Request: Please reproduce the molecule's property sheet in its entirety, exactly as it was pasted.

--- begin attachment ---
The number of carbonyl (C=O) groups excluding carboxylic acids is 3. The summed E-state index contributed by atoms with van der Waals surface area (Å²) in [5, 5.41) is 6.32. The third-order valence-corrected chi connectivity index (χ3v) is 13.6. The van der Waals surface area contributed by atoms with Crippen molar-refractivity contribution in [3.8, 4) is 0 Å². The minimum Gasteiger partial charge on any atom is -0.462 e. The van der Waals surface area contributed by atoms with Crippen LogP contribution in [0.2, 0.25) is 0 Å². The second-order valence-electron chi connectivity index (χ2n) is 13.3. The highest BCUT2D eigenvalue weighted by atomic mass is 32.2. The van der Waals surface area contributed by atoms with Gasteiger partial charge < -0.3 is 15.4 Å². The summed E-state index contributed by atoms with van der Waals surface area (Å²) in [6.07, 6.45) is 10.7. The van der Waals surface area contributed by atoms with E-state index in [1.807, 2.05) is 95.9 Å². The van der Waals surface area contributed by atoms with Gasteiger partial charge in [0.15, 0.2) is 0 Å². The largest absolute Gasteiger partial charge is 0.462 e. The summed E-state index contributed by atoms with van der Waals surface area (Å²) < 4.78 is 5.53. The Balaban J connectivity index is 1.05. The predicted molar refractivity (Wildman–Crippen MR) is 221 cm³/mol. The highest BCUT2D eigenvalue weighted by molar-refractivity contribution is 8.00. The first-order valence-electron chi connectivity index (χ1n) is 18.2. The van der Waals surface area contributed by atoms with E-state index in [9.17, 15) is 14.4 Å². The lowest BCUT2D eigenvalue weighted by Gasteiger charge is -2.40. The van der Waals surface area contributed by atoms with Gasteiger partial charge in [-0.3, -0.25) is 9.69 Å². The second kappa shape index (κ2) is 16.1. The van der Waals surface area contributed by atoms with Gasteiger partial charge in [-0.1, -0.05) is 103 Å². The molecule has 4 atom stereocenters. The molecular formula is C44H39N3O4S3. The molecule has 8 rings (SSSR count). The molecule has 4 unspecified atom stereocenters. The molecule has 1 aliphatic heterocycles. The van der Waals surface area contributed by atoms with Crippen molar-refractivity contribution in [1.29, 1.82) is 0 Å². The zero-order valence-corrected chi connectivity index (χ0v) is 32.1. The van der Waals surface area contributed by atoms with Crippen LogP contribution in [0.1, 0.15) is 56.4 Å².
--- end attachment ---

The number of carbonyl (C=O) groups excluding carboxylic acids is 3. The summed E-state index contributed by atoms with van der Waals surface area (Å²) in [5, 5.41) is 6.32. The third-order valence-corrected chi connectivity index (χ3v) is 13.6. The van der Waals surface area contributed by atoms with Crippen molar-refractivity contribution in [3.8, 4) is 0 Å². The minimum Gasteiger partial charge on any atom is -0.462 e. The van der Waals surface area contributed by atoms with Crippen LogP contribution in [0.2, 0.25) is 0 Å². The second-order valence-electron chi connectivity index (χ2n) is 13.3. The highest BCUT2D eigenvalue weighted by atomic mass is 32.2. The van der Waals surface area contributed by atoms with Gasteiger partial charge < -0.3 is 15.4 Å². The summed E-state index contributed by atoms with van der Waals surface area (Å²) in [6.07, 6.45) is 10.7. The van der Waals surface area contributed by atoms with E-state index in [1.807, 2.05) is 95.9 Å². The van der Waals surface area contributed by atoms with Gasteiger partial charge in [0.15, 0.2) is 0 Å². The largest absolute Gasteiger partial charge is 0.462 e. The summed E-state index contributed by atoms with van der Waals surface area (Å²) < 4.78 is 5.53. The Balaban J connectivity index is 1.05. The predicted molar refractivity (Wildman–Crippen MR) is 221 cm³/mol. The highest BCUT2D eigenvalue weighted by molar-refractivity contribution is 8.00. The first-order valence-electron chi connectivity index (χ1n) is 18.2. The van der Waals surface area contributed by atoms with E-state index in [9.17, 15) is 14.4 Å². The lowest BCUT2D eigenvalue weighted by Gasteiger charge is -2.40. The van der Waals surface area contributed by atoms with Gasteiger partial charge in [-0.3, -0.25) is 9.69 Å². The second kappa shape index (κ2) is 16.1. The van der Waals surface area contributed by atoms with Gasteiger partial charge in [-0.1, -0.05) is 103 Å². The molecule has 4 atom stereocenters. The molecular formula is C44H39N3O4S3. The molecule has 8 rings (SSSR count). The molecule has 4 unspecified atom stereocenters. The molecule has 1 aliphatic heterocycles. The van der Waals surface area contributed by atoms with Crippen molar-refractivity contribution in [1.29, 1.82) is 0 Å². The zero-order valence-corrected chi connectivity index (χ0v) is 32.1. The van der Waals surface area contributed by atoms with Crippen LogP contribution in [0.1, 0.15) is 56.4 Å².